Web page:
Puerto Rican native Alex Cora manages Red Sox to World Series win
Fred Jeter | 11/1/2018, 6 a.m.
Diversity in the dugout.
That was a theme during the Boston Red Sox’s World Series triumph over the Los Angeles Dodgers. With Sunday night’s victory, the Red Sox beat the Dodgers 4-1 to win the series.
For the first time in World Series annals, managers for both baseball teams — Alex Cora of the Red Sox and the Dodgers’ Dave Roberts — are men of color.
Cora, 43 and in his rookie season as the Bosox’s pilot, hails from Caguas, Puerto Rico. He becomes the first Puerto Rican manager to finish on top.
Roberts was born in Japan to a Japanese mother and African-American father. He is considered the lone black manager in Major League Baseball.
The only other non-Caucasians to manage teams to World Series crowns are Venzuelan Ozzie Guillen with the Chicago White Sox in 2005 and Cito Gaston from San Antonio, Texas, with the Toronto Blue Jays in 1992 and 1993.
Cora played collegiately at the University of Miami. He was drafted by the Minnesota Twins in 1993.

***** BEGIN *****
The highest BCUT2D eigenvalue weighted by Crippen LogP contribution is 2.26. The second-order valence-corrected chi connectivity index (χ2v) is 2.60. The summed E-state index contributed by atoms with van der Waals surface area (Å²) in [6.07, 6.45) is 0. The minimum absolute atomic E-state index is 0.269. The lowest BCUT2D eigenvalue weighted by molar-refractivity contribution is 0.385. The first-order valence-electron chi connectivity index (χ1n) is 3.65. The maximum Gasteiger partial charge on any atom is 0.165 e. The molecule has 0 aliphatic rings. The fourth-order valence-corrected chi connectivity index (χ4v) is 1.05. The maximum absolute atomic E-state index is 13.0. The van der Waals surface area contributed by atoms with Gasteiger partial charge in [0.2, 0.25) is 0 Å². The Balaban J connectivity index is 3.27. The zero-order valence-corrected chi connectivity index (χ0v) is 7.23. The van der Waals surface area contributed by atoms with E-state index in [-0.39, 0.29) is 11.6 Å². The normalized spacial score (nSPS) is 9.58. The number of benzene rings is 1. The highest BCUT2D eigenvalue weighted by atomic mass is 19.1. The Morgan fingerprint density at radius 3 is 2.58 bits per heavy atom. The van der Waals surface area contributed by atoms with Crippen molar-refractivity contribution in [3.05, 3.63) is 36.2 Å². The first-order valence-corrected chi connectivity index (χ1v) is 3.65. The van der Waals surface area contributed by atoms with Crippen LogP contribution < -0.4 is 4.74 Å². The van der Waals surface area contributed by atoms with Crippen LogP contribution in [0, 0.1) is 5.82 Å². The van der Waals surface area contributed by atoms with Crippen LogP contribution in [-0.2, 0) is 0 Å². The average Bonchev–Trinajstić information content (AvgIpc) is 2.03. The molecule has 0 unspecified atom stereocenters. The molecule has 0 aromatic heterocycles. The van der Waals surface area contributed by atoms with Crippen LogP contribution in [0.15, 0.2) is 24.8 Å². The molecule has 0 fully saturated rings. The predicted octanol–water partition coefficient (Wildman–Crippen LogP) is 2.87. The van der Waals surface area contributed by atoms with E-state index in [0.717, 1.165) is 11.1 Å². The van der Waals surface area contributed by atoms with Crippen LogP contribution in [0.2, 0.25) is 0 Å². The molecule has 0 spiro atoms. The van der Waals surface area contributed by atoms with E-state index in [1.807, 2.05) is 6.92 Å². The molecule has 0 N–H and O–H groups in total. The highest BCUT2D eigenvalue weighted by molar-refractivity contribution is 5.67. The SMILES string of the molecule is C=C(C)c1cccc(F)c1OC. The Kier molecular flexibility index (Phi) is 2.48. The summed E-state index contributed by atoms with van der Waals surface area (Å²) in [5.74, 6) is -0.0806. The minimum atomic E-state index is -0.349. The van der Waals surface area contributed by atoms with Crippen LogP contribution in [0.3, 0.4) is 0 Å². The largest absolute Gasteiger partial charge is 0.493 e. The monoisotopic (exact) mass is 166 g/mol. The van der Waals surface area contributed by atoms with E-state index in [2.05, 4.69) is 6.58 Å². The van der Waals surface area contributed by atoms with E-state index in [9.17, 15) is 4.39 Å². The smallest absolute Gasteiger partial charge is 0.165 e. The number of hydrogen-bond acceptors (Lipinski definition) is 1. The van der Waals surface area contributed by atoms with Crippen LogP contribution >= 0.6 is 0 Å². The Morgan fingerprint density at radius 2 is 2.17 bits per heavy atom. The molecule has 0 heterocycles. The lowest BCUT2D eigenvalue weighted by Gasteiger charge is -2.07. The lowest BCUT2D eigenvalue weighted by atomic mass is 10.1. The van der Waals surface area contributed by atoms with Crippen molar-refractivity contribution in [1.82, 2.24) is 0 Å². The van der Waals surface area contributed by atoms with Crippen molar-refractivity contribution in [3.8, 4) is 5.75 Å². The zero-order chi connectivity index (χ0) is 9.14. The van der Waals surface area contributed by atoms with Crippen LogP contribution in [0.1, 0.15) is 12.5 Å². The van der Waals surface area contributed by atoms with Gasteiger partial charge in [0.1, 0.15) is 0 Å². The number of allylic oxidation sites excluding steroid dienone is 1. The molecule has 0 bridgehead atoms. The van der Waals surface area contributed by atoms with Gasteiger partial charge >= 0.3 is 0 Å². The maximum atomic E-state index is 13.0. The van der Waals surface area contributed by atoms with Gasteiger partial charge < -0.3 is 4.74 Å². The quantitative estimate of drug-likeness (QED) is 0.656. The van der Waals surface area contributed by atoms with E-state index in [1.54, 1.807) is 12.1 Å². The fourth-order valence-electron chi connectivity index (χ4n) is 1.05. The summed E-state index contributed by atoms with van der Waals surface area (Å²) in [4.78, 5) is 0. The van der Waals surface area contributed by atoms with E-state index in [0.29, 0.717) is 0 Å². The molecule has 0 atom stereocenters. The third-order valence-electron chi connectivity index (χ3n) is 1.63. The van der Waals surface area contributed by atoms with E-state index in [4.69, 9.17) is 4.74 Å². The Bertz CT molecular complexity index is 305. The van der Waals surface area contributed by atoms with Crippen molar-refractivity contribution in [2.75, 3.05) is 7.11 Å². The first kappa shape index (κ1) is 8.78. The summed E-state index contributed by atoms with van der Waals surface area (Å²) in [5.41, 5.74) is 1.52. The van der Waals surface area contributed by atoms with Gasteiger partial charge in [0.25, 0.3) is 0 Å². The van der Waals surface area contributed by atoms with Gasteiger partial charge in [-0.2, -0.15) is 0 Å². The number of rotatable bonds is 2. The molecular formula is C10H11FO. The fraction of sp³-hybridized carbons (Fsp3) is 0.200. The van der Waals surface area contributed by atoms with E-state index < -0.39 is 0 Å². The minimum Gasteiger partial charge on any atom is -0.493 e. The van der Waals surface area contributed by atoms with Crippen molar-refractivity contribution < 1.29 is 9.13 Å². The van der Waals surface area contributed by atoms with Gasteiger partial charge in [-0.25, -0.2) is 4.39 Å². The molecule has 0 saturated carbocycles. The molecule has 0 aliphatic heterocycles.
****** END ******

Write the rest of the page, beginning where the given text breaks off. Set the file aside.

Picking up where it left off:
Cora needed no travel agents in navigating the Los Angeles area during the three games played there in the World Series. Mostly as a backup infielder, Cora played for the Dodgers from 1998 to 2004.
Cora now has three World Series rings — one as a player with Boston in 2007, one as a coach with the Houston Astros last year and now as a manager.
Boston was well fortified with Red Sox of color. The winning pitcher in decisive Game 5 on Sunday was African-American David Price. Slamming a home run in the final game was another African-American, Mookie Betts.
In Game 3 of the series, native Richmonder Jackie Bradley drilled a home run in what would become the famous 18-inning game won by Los Angeles.